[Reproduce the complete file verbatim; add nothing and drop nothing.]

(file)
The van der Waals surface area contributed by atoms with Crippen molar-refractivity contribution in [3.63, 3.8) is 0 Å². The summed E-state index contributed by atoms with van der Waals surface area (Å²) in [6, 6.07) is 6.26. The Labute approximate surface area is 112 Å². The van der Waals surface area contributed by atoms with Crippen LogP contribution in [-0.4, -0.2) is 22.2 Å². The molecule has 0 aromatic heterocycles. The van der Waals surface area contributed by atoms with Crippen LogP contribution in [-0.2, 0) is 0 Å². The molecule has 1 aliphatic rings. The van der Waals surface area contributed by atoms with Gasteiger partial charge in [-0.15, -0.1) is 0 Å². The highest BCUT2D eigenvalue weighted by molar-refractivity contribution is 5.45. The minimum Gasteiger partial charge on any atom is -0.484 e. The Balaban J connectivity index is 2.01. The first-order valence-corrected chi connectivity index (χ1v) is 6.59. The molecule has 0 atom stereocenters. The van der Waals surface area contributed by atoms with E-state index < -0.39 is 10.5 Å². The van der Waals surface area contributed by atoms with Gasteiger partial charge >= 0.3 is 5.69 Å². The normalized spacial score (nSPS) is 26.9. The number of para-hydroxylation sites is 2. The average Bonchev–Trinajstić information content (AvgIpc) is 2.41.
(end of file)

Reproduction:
The van der Waals surface area contributed by atoms with Crippen molar-refractivity contribution in [3.63, 3.8) is 0 Å². The summed E-state index contributed by atoms with van der Waals surface area (Å²) in [6, 6.07) is 6.26. The Labute approximate surface area is 112 Å². The van der Waals surface area contributed by atoms with Crippen LogP contribution in [-0.4, -0.2) is 22.2 Å². The molecule has 0 aromatic heterocycles. The van der Waals surface area contributed by atoms with Crippen LogP contribution in [-0.2, 0) is 0 Å². The molecule has 1 aliphatic rings. The van der Waals surface area contributed by atoms with Gasteiger partial charge in [-0.15, -0.1) is 0 Å². The highest BCUT2D eigenvalue weighted by molar-refractivity contribution is 5.45. The minimum Gasteiger partial charge on any atom is -0.484 e. The Balaban J connectivity index is 2.01. The first-order valence-corrected chi connectivity index (χ1v) is 6.59. The molecule has 0 atom stereocenters. The van der Waals surface area contributed by atoms with E-state index < -0.39 is 10.5 Å². The van der Waals surface area contributed by atoms with Gasteiger partial charge >= 0.3 is 5.69 Å². The normalized spacial score (nSPS) is 26.9. The number of para-hydroxylation sites is 2. The average Bonchev–Trinajstić information content (AvgIpc) is 2.41.